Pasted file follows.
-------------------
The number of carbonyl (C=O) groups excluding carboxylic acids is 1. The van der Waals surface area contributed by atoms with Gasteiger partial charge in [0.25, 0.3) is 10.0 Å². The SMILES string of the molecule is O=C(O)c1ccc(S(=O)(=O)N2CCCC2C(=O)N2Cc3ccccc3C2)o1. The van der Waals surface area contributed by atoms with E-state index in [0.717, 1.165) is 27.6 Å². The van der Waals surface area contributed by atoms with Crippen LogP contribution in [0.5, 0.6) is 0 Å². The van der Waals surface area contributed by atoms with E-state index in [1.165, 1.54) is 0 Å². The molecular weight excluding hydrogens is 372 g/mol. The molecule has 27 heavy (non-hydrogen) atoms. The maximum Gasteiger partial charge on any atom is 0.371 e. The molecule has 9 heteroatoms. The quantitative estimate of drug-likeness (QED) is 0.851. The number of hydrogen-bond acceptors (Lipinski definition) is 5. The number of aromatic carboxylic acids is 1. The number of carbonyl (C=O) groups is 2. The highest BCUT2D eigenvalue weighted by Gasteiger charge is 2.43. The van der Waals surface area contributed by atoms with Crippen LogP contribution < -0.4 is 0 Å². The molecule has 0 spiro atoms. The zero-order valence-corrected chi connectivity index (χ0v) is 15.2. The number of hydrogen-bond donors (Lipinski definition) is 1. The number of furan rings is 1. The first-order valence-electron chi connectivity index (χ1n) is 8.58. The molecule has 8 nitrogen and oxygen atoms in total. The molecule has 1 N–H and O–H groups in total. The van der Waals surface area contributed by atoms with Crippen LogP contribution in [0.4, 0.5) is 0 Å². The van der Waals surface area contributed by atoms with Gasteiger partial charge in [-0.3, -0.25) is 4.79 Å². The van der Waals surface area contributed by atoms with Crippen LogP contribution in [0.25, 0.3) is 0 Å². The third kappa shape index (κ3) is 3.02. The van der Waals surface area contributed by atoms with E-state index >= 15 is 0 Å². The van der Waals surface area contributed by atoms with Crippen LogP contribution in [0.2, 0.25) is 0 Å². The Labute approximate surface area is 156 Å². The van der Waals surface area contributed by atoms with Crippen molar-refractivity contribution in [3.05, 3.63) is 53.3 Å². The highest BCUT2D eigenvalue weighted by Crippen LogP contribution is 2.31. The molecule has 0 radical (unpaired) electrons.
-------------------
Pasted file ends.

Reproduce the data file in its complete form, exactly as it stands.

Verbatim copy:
The number of carbonyl (C=O) groups excluding carboxylic acids is 1. The van der Waals surface area contributed by atoms with Gasteiger partial charge in [0.25, 0.3) is 10.0 Å². The SMILES string of the molecule is O=C(O)c1ccc(S(=O)(=O)N2CCCC2C(=O)N2Cc3ccccc3C2)o1. The van der Waals surface area contributed by atoms with E-state index in [0.717, 1.165) is 27.6 Å². The van der Waals surface area contributed by atoms with Crippen LogP contribution in [0.5, 0.6) is 0 Å². The van der Waals surface area contributed by atoms with E-state index in [1.165, 1.54) is 0 Å². The molecular weight excluding hydrogens is 372 g/mol. The molecule has 27 heavy (non-hydrogen) atoms. The maximum Gasteiger partial charge on any atom is 0.371 e. The molecule has 9 heteroatoms. The quantitative estimate of drug-likeness (QED) is 0.851. The number of hydrogen-bond acceptors (Lipinski definition) is 5. The number of aromatic carboxylic acids is 1. The number of carbonyl (C=O) groups is 2. The highest BCUT2D eigenvalue weighted by Gasteiger charge is 2.43. The van der Waals surface area contributed by atoms with Crippen LogP contribution < -0.4 is 0 Å². The molecule has 0 spiro atoms. The zero-order valence-corrected chi connectivity index (χ0v) is 15.2. The number of hydrogen-bond donors (Lipinski definition) is 1. The number of furan rings is 1. The first-order valence-electron chi connectivity index (χ1n) is 8.58. The molecule has 8 nitrogen and oxygen atoms in total. The molecule has 1 N–H and O–H groups in total. The van der Waals surface area contributed by atoms with Crippen LogP contribution in [0.4, 0.5) is 0 Å². The van der Waals surface area contributed by atoms with Gasteiger partial charge in [-0.3, -0.25) is 4.79 Å². The van der Waals surface area contributed by atoms with Crippen LogP contribution in [0.25, 0.3) is 0 Å². The third kappa shape index (κ3) is 3.02. The van der Waals surface area contributed by atoms with E-state index >= 15 is 0 Å². The van der Waals surface area contributed by atoms with Crippen LogP contribution in [0.2, 0.25) is 0 Å². The Labute approximate surface area is 156 Å². The van der Waals surface area contributed by atoms with Crippen molar-refractivity contribution in [3.05, 3.63) is 53.3 Å². The highest BCUT2D eigenvalue weighted by Crippen LogP contribution is 2.31. The molecule has 0 radical (unpaired) electrons.